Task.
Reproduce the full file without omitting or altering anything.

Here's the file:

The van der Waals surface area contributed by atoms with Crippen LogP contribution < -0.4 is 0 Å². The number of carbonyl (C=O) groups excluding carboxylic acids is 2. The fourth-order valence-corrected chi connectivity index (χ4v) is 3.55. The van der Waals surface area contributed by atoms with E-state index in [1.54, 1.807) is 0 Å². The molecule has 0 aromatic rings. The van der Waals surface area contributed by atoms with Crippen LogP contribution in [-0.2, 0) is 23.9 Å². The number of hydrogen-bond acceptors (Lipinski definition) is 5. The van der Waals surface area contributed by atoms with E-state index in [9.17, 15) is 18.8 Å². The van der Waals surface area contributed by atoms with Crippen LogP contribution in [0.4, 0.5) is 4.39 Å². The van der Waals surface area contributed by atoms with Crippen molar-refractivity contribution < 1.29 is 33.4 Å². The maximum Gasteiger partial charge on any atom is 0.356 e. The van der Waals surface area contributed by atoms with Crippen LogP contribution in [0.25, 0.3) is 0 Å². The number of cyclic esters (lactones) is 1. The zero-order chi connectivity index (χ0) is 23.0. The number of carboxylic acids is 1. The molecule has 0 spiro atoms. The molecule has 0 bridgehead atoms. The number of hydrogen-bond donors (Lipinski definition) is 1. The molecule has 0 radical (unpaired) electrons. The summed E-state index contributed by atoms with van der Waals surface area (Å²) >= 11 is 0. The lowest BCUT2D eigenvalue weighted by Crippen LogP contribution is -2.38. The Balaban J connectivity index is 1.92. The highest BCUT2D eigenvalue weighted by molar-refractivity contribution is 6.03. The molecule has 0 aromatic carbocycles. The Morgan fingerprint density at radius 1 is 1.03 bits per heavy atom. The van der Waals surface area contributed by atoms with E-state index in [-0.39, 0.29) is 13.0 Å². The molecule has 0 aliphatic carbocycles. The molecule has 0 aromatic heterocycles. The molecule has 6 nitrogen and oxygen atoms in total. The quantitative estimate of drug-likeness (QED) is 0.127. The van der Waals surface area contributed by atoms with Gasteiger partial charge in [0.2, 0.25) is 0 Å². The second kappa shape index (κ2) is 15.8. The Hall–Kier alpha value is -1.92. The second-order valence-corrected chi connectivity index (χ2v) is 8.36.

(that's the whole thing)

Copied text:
The van der Waals surface area contributed by atoms with Crippen LogP contribution < -0.4 is 0 Å². The number of carbonyl (C=O) groups excluding carboxylic acids is 2. The fourth-order valence-corrected chi connectivity index (χ4v) is 3.55. The van der Waals surface area contributed by atoms with E-state index in [1.54, 1.807) is 0 Å². The molecule has 0 aromatic rings. The van der Waals surface area contributed by atoms with Crippen LogP contribution in [-0.2, 0) is 23.9 Å². The number of hydrogen-bond acceptors (Lipinski definition) is 5. The van der Waals surface area contributed by atoms with E-state index in [9.17, 15) is 18.8 Å². The van der Waals surface area contributed by atoms with Crippen LogP contribution in [0.4, 0.5) is 4.39 Å². The van der Waals surface area contributed by atoms with Crippen molar-refractivity contribution < 1.29 is 33.4 Å². The maximum Gasteiger partial charge on any atom is 0.356 e. The van der Waals surface area contributed by atoms with Crippen LogP contribution in [0.25, 0.3) is 0 Å². The number of cyclic esters (lactones) is 1. The zero-order chi connectivity index (χ0) is 23.0. The number of carboxylic acids is 1. The molecule has 0 spiro atoms. The molecule has 0 bridgehead atoms. The number of hydrogen-bond donors (Lipinski definition) is 1. The molecule has 0 radical (unpaired) electrons. The summed E-state index contributed by atoms with van der Waals surface area (Å²) >= 11 is 0. The lowest BCUT2D eigenvalue weighted by Crippen LogP contribution is -2.38. The Balaban J connectivity index is 1.92. The highest BCUT2D eigenvalue weighted by molar-refractivity contribution is 6.03. The molecule has 0 aromatic carbocycles. The Morgan fingerprint density at radius 1 is 1.03 bits per heavy atom. The van der Waals surface area contributed by atoms with E-state index in [-0.39, 0.29) is 13.0 Å². The molecule has 0 aliphatic carbocycles. The molecule has 0 aromatic heterocycles. The molecule has 6 nitrogen and oxygen atoms in total. The quantitative estimate of drug-likeness (QED) is 0.127. The van der Waals surface area contributed by atoms with Gasteiger partial charge in [0.2, 0.25) is 0 Å². The second kappa shape index (κ2) is 15.8. The Hall–Kier alpha value is -1.92. The second-order valence-corrected chi connectivity index (χ2v) is 8.36.